Letter from William Henry Seward to Samuel Sweezey Seward, February 2, 1819

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Letter from William Henry Seward to Samuel Sweezey Seward, February 2, 1819
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transcriber

Transcriber:spp:dxt

student editor

Transcriber:spp:crb

Distributor:Seward Family Digital Archive

Institution:University of Rochester

Repository:Rare Books and Special Collections

Date:1819-02-02

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Letter from William Henry Seward to Samuel Sweezey Seward, February 2, 1819

action: sent

sender: William Seward
Birth: 1801-05-16  Death: 1872-10-10

location: Savannah, GA

receiver: Samuel Seward
Birth: 1768-12-05  Death: 1849-08-24

location: Florida, NY

transcription: dxt 

revision: crb 2016-12-02

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Page 1

Savannah Georgia, Feby 2d 1819
Respected and beloved Parents
Birth: 1769-11-27 Death: 1844-12-11

I address you at this time under circumstances
and emotions widely different from those which have hitherto
characterized my former letters. If ever my heart entertained one genero-
us feeling I have ever cultivated affection and respect for my Parents An
affection and respect which though sometimes embittered by circumstances
ever has maintained and still continues to hold the supremest situation in
my heart. And much as my present conduct may appear to militate
against my professions I appeal to my former life and (if my life be
(spared) I appeal to my future conduct to confirm my assertions. With
such feelings I do not dissemble when I declare that the step which
wounds your Parental feelings inflicts upon my heart a wound no less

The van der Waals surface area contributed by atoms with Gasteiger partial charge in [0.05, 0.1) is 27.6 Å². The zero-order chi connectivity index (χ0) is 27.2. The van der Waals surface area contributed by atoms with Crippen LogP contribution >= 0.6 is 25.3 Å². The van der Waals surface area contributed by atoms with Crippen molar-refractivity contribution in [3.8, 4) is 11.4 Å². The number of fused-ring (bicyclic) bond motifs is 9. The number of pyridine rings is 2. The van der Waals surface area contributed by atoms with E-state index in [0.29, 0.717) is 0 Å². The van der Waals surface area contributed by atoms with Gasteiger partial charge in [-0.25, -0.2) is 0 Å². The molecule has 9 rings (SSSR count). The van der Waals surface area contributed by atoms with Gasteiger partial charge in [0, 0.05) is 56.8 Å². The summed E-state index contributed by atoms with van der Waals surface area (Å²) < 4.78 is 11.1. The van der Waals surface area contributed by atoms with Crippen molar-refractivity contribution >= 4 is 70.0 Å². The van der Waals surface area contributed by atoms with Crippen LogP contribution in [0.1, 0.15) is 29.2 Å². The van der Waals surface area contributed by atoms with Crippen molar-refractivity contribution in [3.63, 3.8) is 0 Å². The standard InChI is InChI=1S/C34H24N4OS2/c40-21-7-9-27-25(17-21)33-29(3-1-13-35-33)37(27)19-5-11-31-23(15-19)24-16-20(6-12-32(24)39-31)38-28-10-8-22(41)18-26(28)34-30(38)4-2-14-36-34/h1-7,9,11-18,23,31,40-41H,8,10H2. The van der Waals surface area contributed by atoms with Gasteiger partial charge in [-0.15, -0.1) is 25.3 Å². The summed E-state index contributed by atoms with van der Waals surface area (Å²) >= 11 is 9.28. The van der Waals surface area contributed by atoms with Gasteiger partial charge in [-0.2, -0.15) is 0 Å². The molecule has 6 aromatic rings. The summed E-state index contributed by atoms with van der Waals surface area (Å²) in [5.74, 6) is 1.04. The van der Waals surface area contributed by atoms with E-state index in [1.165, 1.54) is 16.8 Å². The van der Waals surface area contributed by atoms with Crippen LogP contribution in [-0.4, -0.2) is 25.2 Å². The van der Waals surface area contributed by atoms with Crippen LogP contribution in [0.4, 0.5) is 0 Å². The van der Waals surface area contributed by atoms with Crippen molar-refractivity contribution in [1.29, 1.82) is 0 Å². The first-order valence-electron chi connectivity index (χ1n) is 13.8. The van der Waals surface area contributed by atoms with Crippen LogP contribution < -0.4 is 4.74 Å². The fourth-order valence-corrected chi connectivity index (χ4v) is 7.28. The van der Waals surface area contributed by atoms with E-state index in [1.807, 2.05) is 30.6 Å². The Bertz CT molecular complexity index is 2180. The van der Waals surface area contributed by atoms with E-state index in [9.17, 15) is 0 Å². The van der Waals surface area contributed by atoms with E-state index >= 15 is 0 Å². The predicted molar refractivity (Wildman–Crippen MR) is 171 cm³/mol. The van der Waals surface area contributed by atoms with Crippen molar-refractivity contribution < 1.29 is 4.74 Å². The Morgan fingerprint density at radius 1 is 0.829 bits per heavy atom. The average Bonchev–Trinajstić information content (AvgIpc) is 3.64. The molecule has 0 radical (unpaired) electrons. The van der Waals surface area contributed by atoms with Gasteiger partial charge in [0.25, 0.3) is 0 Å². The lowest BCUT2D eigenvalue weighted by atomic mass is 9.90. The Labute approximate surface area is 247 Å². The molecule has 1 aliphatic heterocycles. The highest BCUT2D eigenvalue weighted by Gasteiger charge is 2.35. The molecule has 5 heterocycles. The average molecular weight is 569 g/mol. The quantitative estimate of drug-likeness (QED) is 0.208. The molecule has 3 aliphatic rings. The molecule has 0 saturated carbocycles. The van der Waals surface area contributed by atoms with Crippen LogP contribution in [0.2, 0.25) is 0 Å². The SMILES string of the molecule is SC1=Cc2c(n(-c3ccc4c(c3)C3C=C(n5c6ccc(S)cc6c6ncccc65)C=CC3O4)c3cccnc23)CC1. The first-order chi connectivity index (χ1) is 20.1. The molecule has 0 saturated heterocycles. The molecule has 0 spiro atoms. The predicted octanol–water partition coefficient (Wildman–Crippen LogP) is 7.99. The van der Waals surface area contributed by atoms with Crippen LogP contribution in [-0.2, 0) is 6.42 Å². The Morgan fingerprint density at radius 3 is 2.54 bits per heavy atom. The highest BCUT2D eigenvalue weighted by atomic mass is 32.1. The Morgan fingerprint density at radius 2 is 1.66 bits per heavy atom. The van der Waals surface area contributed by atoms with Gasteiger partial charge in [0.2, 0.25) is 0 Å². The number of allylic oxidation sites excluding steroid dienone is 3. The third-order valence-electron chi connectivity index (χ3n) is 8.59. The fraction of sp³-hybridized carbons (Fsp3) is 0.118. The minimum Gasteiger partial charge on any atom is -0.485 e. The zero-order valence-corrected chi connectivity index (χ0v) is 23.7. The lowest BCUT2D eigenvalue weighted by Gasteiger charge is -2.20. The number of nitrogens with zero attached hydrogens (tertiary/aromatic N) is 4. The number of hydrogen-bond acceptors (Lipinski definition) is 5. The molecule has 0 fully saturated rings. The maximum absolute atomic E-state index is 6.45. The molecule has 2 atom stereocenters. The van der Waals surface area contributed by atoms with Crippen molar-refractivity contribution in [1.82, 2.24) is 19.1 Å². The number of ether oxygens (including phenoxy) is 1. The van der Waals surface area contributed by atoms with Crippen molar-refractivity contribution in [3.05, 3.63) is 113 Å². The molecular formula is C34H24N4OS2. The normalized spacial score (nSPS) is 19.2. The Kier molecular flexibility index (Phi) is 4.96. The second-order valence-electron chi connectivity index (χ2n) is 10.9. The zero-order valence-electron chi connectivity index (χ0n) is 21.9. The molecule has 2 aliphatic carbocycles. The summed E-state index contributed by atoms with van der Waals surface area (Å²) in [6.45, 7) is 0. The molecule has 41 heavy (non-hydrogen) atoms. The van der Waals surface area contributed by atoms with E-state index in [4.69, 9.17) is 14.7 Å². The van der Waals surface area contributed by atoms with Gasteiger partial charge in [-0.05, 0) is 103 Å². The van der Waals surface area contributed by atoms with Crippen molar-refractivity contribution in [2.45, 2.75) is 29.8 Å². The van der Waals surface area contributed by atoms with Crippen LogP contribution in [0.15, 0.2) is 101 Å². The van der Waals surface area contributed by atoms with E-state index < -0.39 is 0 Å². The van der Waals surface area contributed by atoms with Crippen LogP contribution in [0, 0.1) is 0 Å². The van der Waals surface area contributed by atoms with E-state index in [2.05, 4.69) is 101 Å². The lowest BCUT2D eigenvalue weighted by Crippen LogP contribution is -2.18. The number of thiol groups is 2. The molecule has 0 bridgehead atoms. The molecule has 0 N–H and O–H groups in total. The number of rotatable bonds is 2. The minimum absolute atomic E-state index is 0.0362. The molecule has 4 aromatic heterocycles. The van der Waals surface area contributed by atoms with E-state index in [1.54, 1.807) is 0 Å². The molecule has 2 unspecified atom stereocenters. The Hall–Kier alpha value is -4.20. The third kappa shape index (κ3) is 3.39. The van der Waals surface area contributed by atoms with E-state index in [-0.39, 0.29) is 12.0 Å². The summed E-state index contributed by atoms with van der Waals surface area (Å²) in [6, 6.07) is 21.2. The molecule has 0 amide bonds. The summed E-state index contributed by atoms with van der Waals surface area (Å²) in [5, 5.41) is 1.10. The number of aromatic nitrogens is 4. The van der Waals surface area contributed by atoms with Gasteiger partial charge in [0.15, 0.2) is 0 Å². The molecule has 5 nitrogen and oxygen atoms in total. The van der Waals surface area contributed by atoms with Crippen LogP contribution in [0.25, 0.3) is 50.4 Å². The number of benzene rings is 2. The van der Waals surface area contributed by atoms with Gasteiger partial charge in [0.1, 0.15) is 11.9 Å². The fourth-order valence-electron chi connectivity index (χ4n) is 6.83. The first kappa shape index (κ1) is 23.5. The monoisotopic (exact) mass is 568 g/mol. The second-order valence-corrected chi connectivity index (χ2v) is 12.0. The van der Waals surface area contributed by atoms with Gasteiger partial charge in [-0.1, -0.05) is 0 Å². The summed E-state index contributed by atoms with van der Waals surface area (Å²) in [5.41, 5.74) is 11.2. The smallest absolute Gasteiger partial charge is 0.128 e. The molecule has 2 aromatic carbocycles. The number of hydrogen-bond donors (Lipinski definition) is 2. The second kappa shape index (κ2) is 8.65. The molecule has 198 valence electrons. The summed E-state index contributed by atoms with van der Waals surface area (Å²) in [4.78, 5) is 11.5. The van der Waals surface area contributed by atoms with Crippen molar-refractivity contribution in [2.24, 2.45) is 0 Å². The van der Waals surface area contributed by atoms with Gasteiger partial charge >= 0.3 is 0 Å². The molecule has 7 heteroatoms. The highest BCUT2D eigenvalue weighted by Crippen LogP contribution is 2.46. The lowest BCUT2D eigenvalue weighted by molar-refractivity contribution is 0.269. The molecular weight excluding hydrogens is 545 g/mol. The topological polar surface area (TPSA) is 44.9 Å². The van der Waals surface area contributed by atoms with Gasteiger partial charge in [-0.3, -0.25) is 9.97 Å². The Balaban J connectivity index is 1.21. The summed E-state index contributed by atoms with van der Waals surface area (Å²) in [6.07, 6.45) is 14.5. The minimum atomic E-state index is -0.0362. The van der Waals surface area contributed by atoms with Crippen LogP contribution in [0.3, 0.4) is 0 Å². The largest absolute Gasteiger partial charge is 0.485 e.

poignant, But heart rendering as is the step by necessity have I been
compelled to leave my country and my Home. This procedure is grounded
on these considerations. For two Collegiate Sessions my funds have been
so contracted that with all the economy I am master of I have been unable
to defray my Collegiate expenses. Previous to leaving home the last time (p
erhaps forever) I had reflected upon the subject. I had determined with filial
deference to expostulate on a measure destructive to my happiness. But when
my remonstrances were even anticipated by the charnge of Prodigality in
silence I submitted. I considered and reconsidered resolved and reresolved
determined to remain but then I had but $95.00 out of which I must
^spend^ at the most economical calculation for travelling to Schenectady and back $22.00
for Board $26.00 for College bill which had necessarily increased and which
on penalty of your displeasure I was commanded to pay 57.00 for wood & candles books
Page 2

washing at least $15.00 besides incidental expenses I adopted the only measure left
me and determined to accept the offer which I had received of 400$ per annum
as assistant in teaching a classical school in the interior of this state.
Thus throwing myself upon the broad world for a subsistence a thou-
sand melancholy
Depressed in spirits; dejected; gloomy; dismal • Producing great evil and grief; causing dejection; calamitous; afflictive • Grave looking; somber •
sensations crowded upon my mind. I was aware of the opini-
on the World would form of me. Vagabond and Prodigal must be the char-
acter I should sustain. I well knew I suspended so near its termination my
collegiate course That I forfeited my right to expect assistance and support